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Horse Shampoo: Which Is The Best Mane And Tail Shampoo?

By Jeffrey Rolo

As horse owners, it is only natural that we want to purchase quality products that will enhance our horse's lives. Perhaps this is why selecting the perfect horse shampoo stresses so many horse enthusiasts out: since it's applied fairly often, they don't want to make the wrong choice!

Let's get the bad news over with first: there is no "perfect" horse shampoo, so I cannot possibly tell you which would work best for you or your horses. That being said, I can offer some thoughts and advice regarding horse shampoo, and let you know how I make my selections (yep, I don't stick with just one).

One of the reasons that it is difficult to select which horse shampoo will work best for your horse prior to testing is that every horse's skin makeup and tolerance is different. Horses generally have somewhat sensitive skin to begin with, but some are extra sensitive to substances like horse liniments or shampoos. If your horse is more sensitive, you may need to experiment a bit to find out which shampoo's ingredients are most cooperative with your particular horse.

The best way to ensure your horse isn't allergic or sensitive to a specific brand of horse shampoo is to first test a small region before using it on your entire horse. Wash that region as you normally would, then let a day go by and check the area closely again. If the skin shows no reaction, you can assume it will be safe to use on his entire body.

If your horse's skin is sensitive, look for a shampoo infused with aloe since aloe-based products are generally the gentlest. In a pinch you could also consider a therapeutic horse shampoo, even if your horse doesn't have any pressing medical need. Antifungal and antibacterial shampoos are designed to be gentle, so they shouldn't bother your horse as much as traditional shampoos might.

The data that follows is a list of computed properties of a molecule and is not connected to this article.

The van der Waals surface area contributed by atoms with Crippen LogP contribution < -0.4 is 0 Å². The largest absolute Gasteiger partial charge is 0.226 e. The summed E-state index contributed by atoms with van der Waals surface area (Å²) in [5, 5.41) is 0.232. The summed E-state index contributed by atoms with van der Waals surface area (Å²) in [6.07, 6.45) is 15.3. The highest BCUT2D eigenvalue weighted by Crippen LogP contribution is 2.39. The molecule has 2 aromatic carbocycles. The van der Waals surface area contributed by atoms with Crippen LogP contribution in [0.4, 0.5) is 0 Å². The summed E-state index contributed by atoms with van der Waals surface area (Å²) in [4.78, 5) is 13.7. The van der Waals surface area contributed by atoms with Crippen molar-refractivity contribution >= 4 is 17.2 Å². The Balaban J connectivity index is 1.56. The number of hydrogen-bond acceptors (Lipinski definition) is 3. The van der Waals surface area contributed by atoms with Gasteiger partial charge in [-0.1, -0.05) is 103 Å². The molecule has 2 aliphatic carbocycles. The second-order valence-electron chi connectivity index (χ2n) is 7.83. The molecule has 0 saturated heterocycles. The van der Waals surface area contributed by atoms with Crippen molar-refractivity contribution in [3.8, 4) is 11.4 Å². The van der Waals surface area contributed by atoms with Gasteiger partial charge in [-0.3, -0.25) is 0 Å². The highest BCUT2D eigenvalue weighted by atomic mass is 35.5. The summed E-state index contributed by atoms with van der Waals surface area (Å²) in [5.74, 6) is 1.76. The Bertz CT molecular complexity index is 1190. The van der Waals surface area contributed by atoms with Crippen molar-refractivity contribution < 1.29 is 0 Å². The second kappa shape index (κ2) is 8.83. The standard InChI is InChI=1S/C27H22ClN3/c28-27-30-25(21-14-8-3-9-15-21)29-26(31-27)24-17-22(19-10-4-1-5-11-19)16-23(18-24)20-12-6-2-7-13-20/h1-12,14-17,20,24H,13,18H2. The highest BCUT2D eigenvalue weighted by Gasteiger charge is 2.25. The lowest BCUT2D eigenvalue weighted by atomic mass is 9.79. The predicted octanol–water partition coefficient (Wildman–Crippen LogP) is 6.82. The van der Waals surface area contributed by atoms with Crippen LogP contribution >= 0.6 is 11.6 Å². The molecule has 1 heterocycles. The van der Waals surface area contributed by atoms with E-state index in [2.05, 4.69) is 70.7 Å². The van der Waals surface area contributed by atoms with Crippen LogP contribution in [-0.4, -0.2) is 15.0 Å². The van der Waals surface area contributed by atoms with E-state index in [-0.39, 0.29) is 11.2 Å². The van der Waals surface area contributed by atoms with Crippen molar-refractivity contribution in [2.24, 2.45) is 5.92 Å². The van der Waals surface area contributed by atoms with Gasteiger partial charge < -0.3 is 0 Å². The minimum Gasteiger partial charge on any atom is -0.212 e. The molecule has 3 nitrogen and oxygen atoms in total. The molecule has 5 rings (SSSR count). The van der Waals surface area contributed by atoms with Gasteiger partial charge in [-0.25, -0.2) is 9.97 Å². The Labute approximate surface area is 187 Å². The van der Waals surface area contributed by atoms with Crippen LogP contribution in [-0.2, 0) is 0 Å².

Knowing how to bathe your horse properly is also important, because even an otherwise great horse shampoo can irritate your horse's skin if you do it improperly. Another article covers how to bathe a horse, so I won't repeat that advice here, but I will emphasize that it's critical you thoroughly rinse off any shampoo before it begins to try to avoid skin irritation. I shampoo/rinse my horses in quarters to ensure shampoo doesn't have a chance to dry (though if you work fast, you can do an entire side at once).

Beyond the sensitivity issue, there are a wide variety of specialized horse shampoos that are designed to enhance particular coat colors. For example, some horse shampoos will boost your horse's white coat by incorporating a bluing agent. No, it won't turn your horse blue… in the sunlight the blue gets neutralized and makes the white pop out more. Other colored shampoos include black (good for dark chestnuts and blacks), red (good for chestnuts and sorrels), and gold (good for palominos and buckskins). If you're looking for your horse's coat to get a bit of a color boost after his bath, look into a colored shampoo that is designed to compliment your horse's color.

Finally, many horse shampoos include reflective ingredients that are absorbed into the hair during the bathing process. Since these ingredients reflect light, they lend your horse a more lustrous, shiny coat.

Unless you are part of the show circuit, chances are you won't need to worry about getting too fancy with colored or reflective shampoos. Selecting a horse shampoo that agrees with his skin and strikes your fancy both visually and aromatically is the only criteria you likely need to worry about.

Just in case the idea of experimenting blindly doesn't appeal to you, I'll share some of the horse shampoos that have provided good results for me and other horsemen.

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